|This biography from the Archives of AskART:|
|Born in New York City, Garth Williams was an illustrator of several of
the more popular post- World War II children's books: Stuart Little (1945) and Charlotte's Web (1952) by E.B. White and the Little House on the Prairie (1971) series by Laura Ingalls Wilder. He also illustrated Cricket in Times Square (1960) by George Selden and The Rescuers
(1959) by Margery Sharp. Early in his career, he was a sculptor,
whose achievments were officially recognized when he won the British
Prix de Rome.|
Williams' father was prominent for magazine illustrations for Punch,
an English magazine, and when Williams was ten, he moved with his
family to England. He first studied architecture, but turned to
sculpture and painting. To earn a living, he became an educator,
serving as headmaster of Luton Art School.
Moving back to the United States, he did illustrations for The New Yorker magazine. However, the success of Stuart Little
prompted his decision to become a full-time children's book
illustrator. In addition to illustrating for authors Wilder, White and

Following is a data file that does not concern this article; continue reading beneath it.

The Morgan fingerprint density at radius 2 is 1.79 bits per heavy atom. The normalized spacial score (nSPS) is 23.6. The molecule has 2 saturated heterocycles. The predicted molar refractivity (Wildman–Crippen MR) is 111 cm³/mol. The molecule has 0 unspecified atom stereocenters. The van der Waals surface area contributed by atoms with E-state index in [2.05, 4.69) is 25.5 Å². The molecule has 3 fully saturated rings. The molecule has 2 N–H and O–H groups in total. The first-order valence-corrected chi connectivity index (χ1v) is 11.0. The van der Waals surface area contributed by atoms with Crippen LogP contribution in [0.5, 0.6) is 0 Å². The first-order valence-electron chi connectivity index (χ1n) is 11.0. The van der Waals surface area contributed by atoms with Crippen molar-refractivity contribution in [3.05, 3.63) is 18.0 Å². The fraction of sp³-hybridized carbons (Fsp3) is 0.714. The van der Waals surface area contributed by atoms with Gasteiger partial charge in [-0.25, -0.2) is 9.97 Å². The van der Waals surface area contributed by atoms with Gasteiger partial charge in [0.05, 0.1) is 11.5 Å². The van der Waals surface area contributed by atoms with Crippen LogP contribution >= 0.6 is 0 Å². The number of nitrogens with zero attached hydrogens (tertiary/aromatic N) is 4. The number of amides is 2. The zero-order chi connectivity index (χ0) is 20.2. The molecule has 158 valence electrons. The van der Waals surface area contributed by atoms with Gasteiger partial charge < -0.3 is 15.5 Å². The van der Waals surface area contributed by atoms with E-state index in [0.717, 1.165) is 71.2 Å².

Sharp, he completed book images for Margaret Wise Brown, Russell Hoban
and Randall Jarrell.
Of his work, it was written: "Generations of children picture their
favorite fictional characters as drawn by Garth Williams. Thus the
unforgettable daper mouse, Stuart Little, or the kindhearted spider,
Charlotte and her pig friend, Wilbur. And many other animals
(bears, dogs, kittens, crickets) fantastic creatures (elves, fairies)
and children and grown-ups in books by Laura Ingalls Wilder, George
Selden, Charlotte Zolotow, Else H. Minarik and many others. Garth
Williams was also the writer of seven children's books, like Baby Farm Animals,
but it is primarily as an illustrator that he will always be
remembered. His most controversial book was Rabbit's Wedding, written
and illustrated by him in 1958, for it stirred racial issues."
He died in Mexico in 1996.
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